One final fact for this post is that a group of wrens can be referred to by several different names: a chime, flight, flock, or even a herd of wrens. A herd of wrens? That takes me back to my teen years when I would go with my father to inspect the herds of dairy cows that produced milk the farmers were shipping to market in Philadelphia. That was another time, another place, and a very different animal from this herd of wrens that has moved into Chagrin River Park for the summer. I wonder who would possibly have come up with the term “herd of wrens?” As a term for a group of wrens, it certainly doesn’t work for me; nevertheless, the park is filled with their song, and I enjoy seeing and hearing this “herd” of migratory birds.

Thanks for joining me on the trail today.
See you soon. ~Trail Walker

Long day and a productive photowalk

Note: If you want to scroll through a gallery or see the large version of a photo, just click the pic.

It has been one of those days that started early and just kept on going. By the time I got out for a photowalk, the afternoon light was waning, but the birds were still active. I headed for the bluebird nesting boxes first; both mom and pop bluebirds were there, and perched nearby was a tree swallow, so I added his picture to my collection for the day.

Walking on, I headed past the bog, where I spotted flashes of bright yellow. Click, click, click! I captured several colorful birds, but at first I wasn’t quite sure what they were.

…until this handsome dude showed up on the scene…

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…and I exclaimed, “Oh! Orioles! Both the male and female.”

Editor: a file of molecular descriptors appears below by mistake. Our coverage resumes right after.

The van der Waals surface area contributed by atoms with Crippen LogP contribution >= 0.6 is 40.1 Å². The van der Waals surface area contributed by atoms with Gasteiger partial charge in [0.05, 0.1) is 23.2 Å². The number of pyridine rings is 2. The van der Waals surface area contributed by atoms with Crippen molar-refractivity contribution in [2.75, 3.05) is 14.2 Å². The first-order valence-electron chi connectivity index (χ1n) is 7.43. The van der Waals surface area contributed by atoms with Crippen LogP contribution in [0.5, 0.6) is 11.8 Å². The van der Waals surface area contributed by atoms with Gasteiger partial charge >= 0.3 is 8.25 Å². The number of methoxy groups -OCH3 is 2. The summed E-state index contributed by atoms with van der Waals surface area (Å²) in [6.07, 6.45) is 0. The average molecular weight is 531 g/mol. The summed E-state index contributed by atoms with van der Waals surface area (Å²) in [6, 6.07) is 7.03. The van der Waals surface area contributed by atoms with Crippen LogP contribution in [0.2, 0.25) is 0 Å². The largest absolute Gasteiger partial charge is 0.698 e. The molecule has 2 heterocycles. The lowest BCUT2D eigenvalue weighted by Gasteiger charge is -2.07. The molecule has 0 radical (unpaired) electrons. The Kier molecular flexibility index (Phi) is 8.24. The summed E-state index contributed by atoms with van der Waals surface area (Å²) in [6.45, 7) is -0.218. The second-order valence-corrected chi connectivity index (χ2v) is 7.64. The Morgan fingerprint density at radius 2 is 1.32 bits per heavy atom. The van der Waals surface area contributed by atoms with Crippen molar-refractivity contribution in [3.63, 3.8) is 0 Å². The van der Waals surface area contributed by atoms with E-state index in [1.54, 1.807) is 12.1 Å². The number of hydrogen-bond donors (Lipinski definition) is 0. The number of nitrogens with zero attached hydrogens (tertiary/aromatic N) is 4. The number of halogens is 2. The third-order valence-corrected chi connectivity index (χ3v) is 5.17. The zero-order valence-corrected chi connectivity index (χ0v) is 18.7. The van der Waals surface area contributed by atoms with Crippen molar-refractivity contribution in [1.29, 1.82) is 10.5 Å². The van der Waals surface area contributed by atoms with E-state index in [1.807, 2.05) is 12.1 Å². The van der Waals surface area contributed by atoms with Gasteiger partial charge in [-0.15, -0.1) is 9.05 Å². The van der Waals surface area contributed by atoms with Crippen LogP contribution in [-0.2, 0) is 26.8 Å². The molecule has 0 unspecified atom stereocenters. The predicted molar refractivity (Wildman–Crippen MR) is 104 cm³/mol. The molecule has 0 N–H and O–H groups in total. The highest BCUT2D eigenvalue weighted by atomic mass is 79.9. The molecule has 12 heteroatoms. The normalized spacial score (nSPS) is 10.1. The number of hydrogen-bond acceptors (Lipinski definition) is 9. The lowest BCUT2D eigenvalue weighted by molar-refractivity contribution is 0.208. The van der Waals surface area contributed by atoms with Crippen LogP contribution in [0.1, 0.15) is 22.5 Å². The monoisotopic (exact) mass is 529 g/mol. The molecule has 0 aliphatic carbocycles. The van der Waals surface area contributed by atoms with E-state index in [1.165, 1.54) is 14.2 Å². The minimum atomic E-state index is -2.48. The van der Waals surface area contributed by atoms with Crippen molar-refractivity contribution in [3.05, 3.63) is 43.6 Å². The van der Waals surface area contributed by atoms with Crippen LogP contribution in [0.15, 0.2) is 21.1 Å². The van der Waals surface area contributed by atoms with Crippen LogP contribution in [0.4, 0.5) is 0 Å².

Then they discovered each other, and I quickly captured the surprising interaction with my camera!

Gotta love witnessing that interaction, but the walk wasn’t over yet. On the way back to my car, I saw a downy woodpecker…

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…a singing cardinal,2015_05_07_Chagrin River Park_183
…and a very shy mystery warbler who was hiding in the underbrush.
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And that was the end of the evening and the very productive walk in the park. If you liked it as much as I did, feel free to comment. I would love to know if you had a favorite picture.

Thanks for stopping by today!
Skip aka Carolyn

It’s spring migration time!

Living only a mile south of Lake Erie has both advantages and disadvantages. Today I experienced both. The lake was almost 100% covered by ice this winter. We experienced the coldest February on record when the temperature hovered in the single digits for many days. As a result, spring has been very slow in arriving. We had a taste of it last week and hoped it was here to stay, but it waved goodbye this week with high winds and temperatures falling to near freezing at night and only reaching into the mid-forties during the day. The advantage of living here is that we are located on the flyway taken by many birds on their spring and fall migration. Many Canada-bound birds that don’t live here year round pause in our parks and neighborhoods to rest and refuel before flying across Lake Erie.

Early May is the  peak of the warbler migration through our area. Magee Marsh Wildlife Area, west of Cleveland on Lake Erie, is dubbed the warbler capital of the world! I drove out there one year with my daughter on “International Migratory Bird Day” and was amazed by the number of birds and birders. It was fun and exciting, but also very crowded.  It was a challenge to walk 20 steps without colliding into someone with their eyes to the sky or the tree tops.

Due to the cool weather, the migration is not yet in full swing, but on my walk in the park today I was lucky enough to come across a ruby-crowned kinglet and to actually get several photos of him, including one that shows the ruby spot that gives him his name. He is the second smallest bird in Ohio, a lovely little bird. Take a look (Click a bird to see the larger version).

That’s all for today. Despite the chill in the air, I was glad I took a walk in the park.

See you soon.
Carolyn aka Skip